Sep 18, 2015
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India's dream of borderless trade grinds to a halt at checkpoints

Sep 18, 2015

At the Walayar checkpoint in southern India, lines of idle trucks stretch as far as the eye can see in both directions along the tree-lined interstate highway, waiting for clearance from tax inspectors that can take days to complete.

Delays are so bad that textile entrepreneur D Bala Sundaram has stopped sending his trucks to the international container terminal at nearby Cochin, instead diverting them hundreds of kilometres to a smaller regional port and onwards via Sri Lanka.

"Our containers would get stuck for four to five days," said Sundaram, who runs a firm with an annual turnover of $150 million. "Officials at the checkpost are finicky."

The rollout of a nationwide goods and services tax (GST) from April was supposed to sweep away hundreds of checkposts on India's state borders, paving the way for the seamless movement of goods from the tropical south to the Himalayas in the north.

But political opposition and the dilution of some of the tax's key tenets mean hopes are fading that the checkposts will be demolished any time soon, a major blow for Prime Minister Narendra Modi's reform agenda - and for India's economy.

The rollout of the long-delayed GST regularly tops the list of demands made by CEOs of Indian and foreign companies.

Finance Minister Arun Jaitley calls the new sales tax a "game changer" that will subsume a slew of federal and state levies, making Asia's third-largest economy one of the world's largest single markets and bumping up economic growth.

But opposition parties prevented a vote on the GST in the last session of parliament, making a rollout next April unlikely.


Even when the tax is eventually implemented, concessions made to win support from states mean many of the obstructions to a customs union will stay.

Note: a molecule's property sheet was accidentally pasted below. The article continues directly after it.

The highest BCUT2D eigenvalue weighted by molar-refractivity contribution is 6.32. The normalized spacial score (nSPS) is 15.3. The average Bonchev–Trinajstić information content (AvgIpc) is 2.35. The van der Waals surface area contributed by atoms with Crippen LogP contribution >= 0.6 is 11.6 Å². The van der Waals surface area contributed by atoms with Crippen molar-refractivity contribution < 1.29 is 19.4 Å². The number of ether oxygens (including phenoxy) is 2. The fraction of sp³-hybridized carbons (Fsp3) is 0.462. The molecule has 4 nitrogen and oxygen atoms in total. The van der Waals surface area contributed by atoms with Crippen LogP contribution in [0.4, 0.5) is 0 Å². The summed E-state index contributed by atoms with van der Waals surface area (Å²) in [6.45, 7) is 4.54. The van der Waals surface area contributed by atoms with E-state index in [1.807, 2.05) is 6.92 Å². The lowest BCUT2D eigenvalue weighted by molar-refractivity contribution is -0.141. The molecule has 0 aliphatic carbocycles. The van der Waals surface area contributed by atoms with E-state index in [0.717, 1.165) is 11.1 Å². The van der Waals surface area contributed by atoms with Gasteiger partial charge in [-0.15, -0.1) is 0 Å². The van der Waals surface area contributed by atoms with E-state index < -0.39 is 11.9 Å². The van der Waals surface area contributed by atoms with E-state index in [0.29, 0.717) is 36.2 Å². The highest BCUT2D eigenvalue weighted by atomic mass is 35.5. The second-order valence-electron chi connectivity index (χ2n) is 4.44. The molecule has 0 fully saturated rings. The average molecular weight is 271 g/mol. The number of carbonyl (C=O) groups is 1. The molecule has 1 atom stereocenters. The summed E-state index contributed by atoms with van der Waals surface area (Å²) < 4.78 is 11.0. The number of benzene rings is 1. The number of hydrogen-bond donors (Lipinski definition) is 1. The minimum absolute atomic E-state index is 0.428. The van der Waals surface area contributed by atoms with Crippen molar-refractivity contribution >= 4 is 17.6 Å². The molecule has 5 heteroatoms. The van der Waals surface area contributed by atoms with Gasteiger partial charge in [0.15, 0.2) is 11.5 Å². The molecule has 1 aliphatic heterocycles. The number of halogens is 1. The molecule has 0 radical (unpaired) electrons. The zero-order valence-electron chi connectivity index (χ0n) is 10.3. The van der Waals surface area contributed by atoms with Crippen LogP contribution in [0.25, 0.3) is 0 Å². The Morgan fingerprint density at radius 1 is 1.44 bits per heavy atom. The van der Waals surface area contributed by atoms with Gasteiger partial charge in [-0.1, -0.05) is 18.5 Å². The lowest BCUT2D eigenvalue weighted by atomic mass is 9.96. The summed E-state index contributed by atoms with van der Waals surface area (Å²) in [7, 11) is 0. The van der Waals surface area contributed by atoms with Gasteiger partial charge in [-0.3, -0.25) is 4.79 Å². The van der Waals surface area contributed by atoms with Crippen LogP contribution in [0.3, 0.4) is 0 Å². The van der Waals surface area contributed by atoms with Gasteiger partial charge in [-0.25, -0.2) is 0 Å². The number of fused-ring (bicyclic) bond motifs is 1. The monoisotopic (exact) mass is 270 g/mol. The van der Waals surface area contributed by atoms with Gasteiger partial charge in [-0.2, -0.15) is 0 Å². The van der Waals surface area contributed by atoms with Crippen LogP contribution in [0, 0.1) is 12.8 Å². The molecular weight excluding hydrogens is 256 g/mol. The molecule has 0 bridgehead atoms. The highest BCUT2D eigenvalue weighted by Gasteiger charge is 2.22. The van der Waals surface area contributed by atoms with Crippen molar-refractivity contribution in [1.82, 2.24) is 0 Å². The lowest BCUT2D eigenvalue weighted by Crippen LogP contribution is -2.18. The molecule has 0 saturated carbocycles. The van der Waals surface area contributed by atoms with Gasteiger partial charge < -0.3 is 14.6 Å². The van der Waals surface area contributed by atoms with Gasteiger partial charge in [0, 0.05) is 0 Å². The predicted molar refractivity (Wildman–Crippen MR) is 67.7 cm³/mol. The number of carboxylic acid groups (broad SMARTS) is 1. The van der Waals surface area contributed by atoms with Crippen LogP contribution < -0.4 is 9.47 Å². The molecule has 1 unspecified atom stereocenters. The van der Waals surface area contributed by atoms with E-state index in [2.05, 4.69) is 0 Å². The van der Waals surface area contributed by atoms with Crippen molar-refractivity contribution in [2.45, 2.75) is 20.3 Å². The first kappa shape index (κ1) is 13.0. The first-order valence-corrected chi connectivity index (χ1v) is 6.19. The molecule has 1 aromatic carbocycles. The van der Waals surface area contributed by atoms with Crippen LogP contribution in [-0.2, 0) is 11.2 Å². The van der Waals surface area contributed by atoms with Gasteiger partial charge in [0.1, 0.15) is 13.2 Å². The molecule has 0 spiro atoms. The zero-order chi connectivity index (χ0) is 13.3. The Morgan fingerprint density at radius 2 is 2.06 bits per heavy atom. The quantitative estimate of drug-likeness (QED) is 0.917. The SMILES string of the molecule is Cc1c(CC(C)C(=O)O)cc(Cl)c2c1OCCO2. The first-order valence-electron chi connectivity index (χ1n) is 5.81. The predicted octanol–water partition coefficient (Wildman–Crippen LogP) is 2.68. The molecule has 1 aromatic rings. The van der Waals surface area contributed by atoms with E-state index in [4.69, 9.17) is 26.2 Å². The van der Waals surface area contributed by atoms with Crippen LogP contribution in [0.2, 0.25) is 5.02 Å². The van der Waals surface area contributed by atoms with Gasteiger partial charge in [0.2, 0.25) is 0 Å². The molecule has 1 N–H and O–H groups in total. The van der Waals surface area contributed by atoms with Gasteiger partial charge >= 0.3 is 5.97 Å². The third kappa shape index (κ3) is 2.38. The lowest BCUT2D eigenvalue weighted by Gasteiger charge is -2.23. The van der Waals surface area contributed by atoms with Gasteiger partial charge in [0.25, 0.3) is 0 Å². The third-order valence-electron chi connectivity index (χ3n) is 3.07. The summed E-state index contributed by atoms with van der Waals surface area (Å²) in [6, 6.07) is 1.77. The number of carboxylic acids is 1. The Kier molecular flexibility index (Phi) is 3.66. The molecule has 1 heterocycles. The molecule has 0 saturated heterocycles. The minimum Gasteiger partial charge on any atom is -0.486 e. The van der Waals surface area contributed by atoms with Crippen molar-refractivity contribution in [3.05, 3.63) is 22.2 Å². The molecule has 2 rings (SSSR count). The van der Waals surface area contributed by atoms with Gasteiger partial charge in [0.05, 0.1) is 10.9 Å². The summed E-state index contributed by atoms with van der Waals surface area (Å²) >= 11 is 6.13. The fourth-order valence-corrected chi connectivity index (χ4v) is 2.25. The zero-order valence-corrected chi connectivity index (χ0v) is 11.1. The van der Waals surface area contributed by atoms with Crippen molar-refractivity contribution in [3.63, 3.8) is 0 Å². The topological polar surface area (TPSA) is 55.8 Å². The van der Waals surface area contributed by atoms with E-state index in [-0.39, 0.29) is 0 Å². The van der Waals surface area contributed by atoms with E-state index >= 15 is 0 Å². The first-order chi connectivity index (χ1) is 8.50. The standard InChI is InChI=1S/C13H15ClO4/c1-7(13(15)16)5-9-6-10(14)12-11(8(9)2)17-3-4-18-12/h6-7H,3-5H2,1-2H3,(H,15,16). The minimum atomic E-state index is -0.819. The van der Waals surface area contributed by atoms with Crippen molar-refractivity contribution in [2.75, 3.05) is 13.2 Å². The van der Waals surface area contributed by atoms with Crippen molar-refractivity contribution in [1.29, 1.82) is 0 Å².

For example, while the GST will be collected on goods and services in states where they are consumed, Jaitley allowed a 1 percent additional levy on the cross-border transport of goods, to please states with large manufacturing bases.

Items such as alcohol, tobacco and petrol have been kept out of the new tax bill. States have also been given the flexibility to fix their GST rates within a band, providing arbitrage in the inter-state movement of goods.

"Enforcement is definitely required, we cannot do away with it at any point," said a senior state government official in Tamil Nadu. "We will need checkposts."

Other provinces have similar plans to check tax evasion. States such as Maharashtra, which includes commercial capital Mumbai, are even erecting new checkpoints.


India has more than 650 interstate checkpoints, which studies say increase truck travel time by a quarter.

Road traffic accounts for about 60 percent of all freight movement in India and such delays, McKinsey estimates, inflate logistics costs to 13 percent of India's gross domestic product.

Sundaram, whose KG Group is one of the biggest firms in western Tamil Nadu, says sending his shipments from the industrial city of Coimbatore hundreds of kilometres in the wrong direction to Tuticorin port, on Tamil Nadu's southern coast, has pushed up his freight costs by 20 percent.

Unlike Cochin, the Tuticorin port is not a container terminal, so his cargo must go from there to Colombo, where it is loaded on to a container ship to be sent around the globe. But the additional cost is worth it for Sundaram, who says it means he can honour his commitments on time.

"We can give our clients an exact date when the cargo will reach its destination," he said. "With the Cochin port, we simply cannot be sure when or whether our cargo will reach the port itself."


These travails underscore the challenge for Modi, who has set an ambitious goal of improving India's position on a World Bank "Doing Business" ranking from a woeful 142 of 189 to the top 50 by 2017.

Jaitley views the GST rollout as the biggest push in achieving that target. He and his aides argue that, over time, higher tax collections and better compliance under the GST will encourage states to start dismantling the border checkposts.

"Once you start tracking sales online, there will be less need to have checkposts," Rashmi Verma, a senior official in the finance ministry revenue department, told Reuters. "The cost of maintaining these checkposts will far outweigh the benefits."

Saloni Roy, senior director at tax consultants Deloitte, agrees that the new tax will be a big improvement, but is not sure it will herald a borderless trade.

"When you have a system that is target driven, there is an incentive for tax officials to squeeze every drop that they can," she said.

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